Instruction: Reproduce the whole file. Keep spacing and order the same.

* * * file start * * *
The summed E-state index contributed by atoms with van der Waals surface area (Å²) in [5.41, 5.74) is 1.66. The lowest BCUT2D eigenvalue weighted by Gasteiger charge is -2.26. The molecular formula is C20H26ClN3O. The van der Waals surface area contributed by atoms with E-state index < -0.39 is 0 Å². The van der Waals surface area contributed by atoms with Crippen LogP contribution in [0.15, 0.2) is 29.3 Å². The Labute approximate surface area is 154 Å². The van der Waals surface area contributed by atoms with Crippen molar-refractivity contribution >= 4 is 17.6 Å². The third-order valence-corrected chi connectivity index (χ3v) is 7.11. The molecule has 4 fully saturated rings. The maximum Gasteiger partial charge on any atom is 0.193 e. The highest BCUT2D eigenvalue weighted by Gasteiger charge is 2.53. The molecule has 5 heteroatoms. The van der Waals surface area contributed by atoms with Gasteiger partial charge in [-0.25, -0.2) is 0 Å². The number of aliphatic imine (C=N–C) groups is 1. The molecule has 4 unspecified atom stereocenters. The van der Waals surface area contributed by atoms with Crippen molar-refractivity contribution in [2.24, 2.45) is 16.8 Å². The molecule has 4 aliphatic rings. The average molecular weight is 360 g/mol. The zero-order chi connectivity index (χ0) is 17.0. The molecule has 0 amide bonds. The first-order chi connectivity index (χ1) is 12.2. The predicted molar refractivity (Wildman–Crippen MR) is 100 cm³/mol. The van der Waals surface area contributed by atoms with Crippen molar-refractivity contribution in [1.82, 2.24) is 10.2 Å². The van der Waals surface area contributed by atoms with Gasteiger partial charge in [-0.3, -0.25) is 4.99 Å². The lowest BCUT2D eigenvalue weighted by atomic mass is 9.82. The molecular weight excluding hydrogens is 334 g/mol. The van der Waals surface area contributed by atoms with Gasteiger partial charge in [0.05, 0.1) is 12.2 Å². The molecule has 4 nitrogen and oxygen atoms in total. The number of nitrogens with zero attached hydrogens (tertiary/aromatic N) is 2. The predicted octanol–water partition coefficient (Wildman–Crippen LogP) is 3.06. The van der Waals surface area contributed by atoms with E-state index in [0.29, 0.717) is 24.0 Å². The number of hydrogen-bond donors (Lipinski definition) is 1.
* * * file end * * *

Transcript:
The summed E-state index contributed by atoms with van der Waals surface area (Å²) in [5.41, 5.74) is 1.66. The lowest BCUT2D eigenvalue weighted by Gasteiger charge is -2.26. The molecular formula is C20H26ClN3O. The van der Waals surface area contributed by atoms with E-state index < -0.39 is 0 Å². The van der Waals surface area contributed by atoms with Crippen LogP contribution in [0.15, 0.2) is 29.3 Å². The Labute approximate surface area is 154 Å². The van der Waals surface area contributed by atoms with Crippen molar-refractivity contribution >= 4 is 17.6 Å². The third-order valence-corrected chi connectivity index (χ3v) is 7.11. The molecule has 4 fully saturated rings. The maximum Gasteiger partial charge on any atom is 0.193 e. The highest BCUT2D eigenvalue weighted by Gasteiger charge is 2.53. The molecule has 5 heteroatoms. The van der Waals surface area contributed by atoms with Gasteiger partial charge in [-0.25, -0.2) is 0 Å². The number of aliphatic imine (C=N–C) groups is 1. The molecule has 4 unspecified atom stereocenters. The van der Waals surface area contributed by atoms with Crippen molar-refractivity contribution in [2.24, 2.45) is 16.8 Å². The molecule has 4 aliphatic rings. The average molecular weight is 360 g/mol. The zero-order chi connectivity index (χ0) is 17.0. The molecule has 0 amide bonds. The first-order chi connectivity index (χ1) is 12.2. The predicted molar refractivity (Wildman–Crippen MR) is 100 cm³/mol. The van der Waals surface area contributed by atoms with Crippen molar-refractivity contribution in [1.82, 2.24) is 10.2 Å². The van der Waals surface area contributed by atoms with Gasteiger partial charge in [-0.3, -0.25) is 4.99 Å². The lowest BCUT2D eigenvalue weighted by atomic mass is 9.82. The molecular weight excluding hydrogens is 334 g/mol. The van der Waals surface area contributed by atoms with Gasteiger partial charge in [0.05, 0.1) is 12.2 Å². The molecule has 4 nitrogen and oxygen atoms in total. The number of nitrogens with zero attached hydrogens (tertiary/aromatic N) is 2. The predicted octanol–water partition coefficient (Wildman–Crippen LogP) is 3.06. The van der Waals surface area contributed by atoms with E-state index in [0.29, 0.717) is 24.0 Å². The number of hydrogen-bond donors (Lipinski definition) is 1.